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Oral Cancer Epidemiology
Transcript of Oral Cancer Epidemiology
- Family History/Genetic Who?? - Geographically: France (32.2 males/100,000)
Hungary - incidence and mortality have recently doubled
Greece, Cyprus, Finland, and Sweden have among the lowest rates for oral cancer U.S.A. - 8 states have increasing rates of oral cancer in contrast to the national trend: Idaho, Iowa, Maine, Nevada, North Carolina, North Dakota, Ohio, Wyoming
- However, the states with the highest amounts of smokers and alcohol users are not included in that list (Kentucky and Wisconsin) A Little More Who... - Males are 2x more likely to get oral cancer than females
- Highest incidence in US populations is in white males over 40
- Alarming increases in incidence for young African American females
- Smokers have a 38x increased risk for developing oral cancer (compared to non-smokers) The Base of the Iceberg...Screening and Prevention: - Screening is the process of identifying asymptomatic diseases through effective and continuous testing to sort out diseased and diseased-free persons
- Remember... It is important that the screening process be conducted in a reliable and consistent manner.
- Studies have indicated that screening completed by trained auxiliaries is as effective as that which is completed by dental practitioners.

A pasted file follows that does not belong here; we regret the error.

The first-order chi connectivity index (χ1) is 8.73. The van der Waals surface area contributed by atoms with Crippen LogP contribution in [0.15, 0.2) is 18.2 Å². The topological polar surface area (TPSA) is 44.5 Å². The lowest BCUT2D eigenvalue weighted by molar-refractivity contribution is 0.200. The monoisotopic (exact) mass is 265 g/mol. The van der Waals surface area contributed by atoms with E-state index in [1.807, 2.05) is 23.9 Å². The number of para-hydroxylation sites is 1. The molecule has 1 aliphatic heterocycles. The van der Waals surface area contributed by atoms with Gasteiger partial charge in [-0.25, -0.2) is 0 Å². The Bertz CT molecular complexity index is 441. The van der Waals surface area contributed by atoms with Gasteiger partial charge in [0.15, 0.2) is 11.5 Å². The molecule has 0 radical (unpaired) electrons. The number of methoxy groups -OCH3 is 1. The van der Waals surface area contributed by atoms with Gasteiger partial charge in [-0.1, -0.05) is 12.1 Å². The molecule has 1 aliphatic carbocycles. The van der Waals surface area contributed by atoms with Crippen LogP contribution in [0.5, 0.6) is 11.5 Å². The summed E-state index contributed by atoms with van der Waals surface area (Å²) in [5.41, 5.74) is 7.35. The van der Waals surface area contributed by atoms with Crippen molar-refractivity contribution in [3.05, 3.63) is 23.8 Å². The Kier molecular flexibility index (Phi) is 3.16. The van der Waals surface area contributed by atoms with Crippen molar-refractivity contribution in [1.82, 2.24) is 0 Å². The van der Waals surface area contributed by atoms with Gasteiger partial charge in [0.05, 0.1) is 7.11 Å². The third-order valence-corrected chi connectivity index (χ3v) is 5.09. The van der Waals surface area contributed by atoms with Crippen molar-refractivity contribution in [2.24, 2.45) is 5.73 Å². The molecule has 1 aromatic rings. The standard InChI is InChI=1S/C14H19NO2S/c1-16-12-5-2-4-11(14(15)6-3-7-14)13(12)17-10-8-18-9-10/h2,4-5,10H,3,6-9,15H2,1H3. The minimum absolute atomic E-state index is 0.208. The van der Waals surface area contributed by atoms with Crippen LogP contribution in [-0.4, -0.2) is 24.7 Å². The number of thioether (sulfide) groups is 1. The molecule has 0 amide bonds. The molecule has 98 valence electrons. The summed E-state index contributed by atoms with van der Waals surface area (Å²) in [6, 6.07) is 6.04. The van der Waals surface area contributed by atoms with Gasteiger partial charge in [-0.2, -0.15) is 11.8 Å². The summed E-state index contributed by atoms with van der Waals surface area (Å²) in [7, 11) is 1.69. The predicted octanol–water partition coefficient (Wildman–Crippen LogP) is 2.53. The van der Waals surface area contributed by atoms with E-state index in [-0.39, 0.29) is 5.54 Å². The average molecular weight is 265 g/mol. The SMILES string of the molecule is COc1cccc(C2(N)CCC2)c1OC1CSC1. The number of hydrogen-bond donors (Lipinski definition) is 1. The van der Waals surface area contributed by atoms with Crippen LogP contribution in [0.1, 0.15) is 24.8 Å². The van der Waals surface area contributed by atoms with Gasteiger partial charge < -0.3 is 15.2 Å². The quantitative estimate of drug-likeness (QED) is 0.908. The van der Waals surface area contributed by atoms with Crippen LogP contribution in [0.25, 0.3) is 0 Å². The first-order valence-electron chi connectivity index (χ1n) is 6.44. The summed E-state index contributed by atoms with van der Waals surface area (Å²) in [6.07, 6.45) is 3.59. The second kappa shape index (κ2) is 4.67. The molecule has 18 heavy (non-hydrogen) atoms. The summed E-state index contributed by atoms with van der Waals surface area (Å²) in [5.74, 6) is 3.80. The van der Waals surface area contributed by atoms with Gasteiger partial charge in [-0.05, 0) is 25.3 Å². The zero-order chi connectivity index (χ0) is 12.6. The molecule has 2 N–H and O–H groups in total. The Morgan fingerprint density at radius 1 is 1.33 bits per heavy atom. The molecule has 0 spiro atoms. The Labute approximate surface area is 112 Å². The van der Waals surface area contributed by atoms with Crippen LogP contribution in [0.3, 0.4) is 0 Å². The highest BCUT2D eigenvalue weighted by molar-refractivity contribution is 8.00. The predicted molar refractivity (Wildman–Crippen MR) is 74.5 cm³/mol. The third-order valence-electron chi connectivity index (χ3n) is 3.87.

- Screening is often viewed as the most important step in the detection, treatment, and prevention of oral cancer. References: 1. Donaldson, Chris D. “Oral Cavity, Pharyngeal and Salivary Gland Cancer: Disparities in Ethnicity-specific Inidence Among the London Population.” Oral Oncology. 48.9 (2012):799-80. http://www.sciencedirect.com/science/article/pii/S1368837512000930. 11 January 2013. 2. "Epidemiology." WHO. http://www.who.int/topics/epidemiology/en/. 17 Jan. 2013. 3. Kingsley, Karl; O’Malley, S.; Ditmyer, M; Chino, M. “Analysis of oral cancer epidemiology in the US reveals state-specific trends: implications for oral cancer prevention.” BMC Public Health. 8 (2008): 87. 12 http://www.ncbi.nlm.nih.gov/pmc/articles/PMC2287178/?tool=pmcentrez&rendertype=abstract. January 2013 4. Lingen, M. W., Kalmar, J.R., Karrison, T., & Speight, P.M. “Critical evaluation of diagnostic aids for the detection of oral cancer.” Oral Oncology. 44 (2007):10-22. 5. Parkin, D. M., Bray, F., Ferlay, J., & Pisani, P. “Estimating the world cancer burden.” International Journal of Cancer. 94 (2001): 153-156. 6. Shiboski CH, Shiboski SC, Silverman S Jr. “Trends in oral cancer rates in the United States.” Community Dentistry and Oral Epidemiology. 28 (2000): 249-56. 7. Warnakulasuriya, Saman. “Global Epidemiology of Oral and Oropharyngeal Cancer.” Oral Oncology. 45.4 (2009): 309-316. http://www.sciencedirect.com/science/article/pii/S1368837508001838. 11 January 2013. 8. Warnakulasuriya, Saman. “Living with oral cancer: Epidemiology with particular reference to prevalence and life-style changes that influence survival.” Oral Oncology. 46.6 (2010): 407-410. http://www.sciencedirect.com.cuhsl.creighton.edu/science/article/pii/S136883751000062 X. January 2013. 9. Weng Y, Korte JE. “Racial disparities in being recommended to surgery for oral and oropharyngeal cancer in the United States.” Community Dentistry and Oral Epidemiology. 40 (2012): 80–88.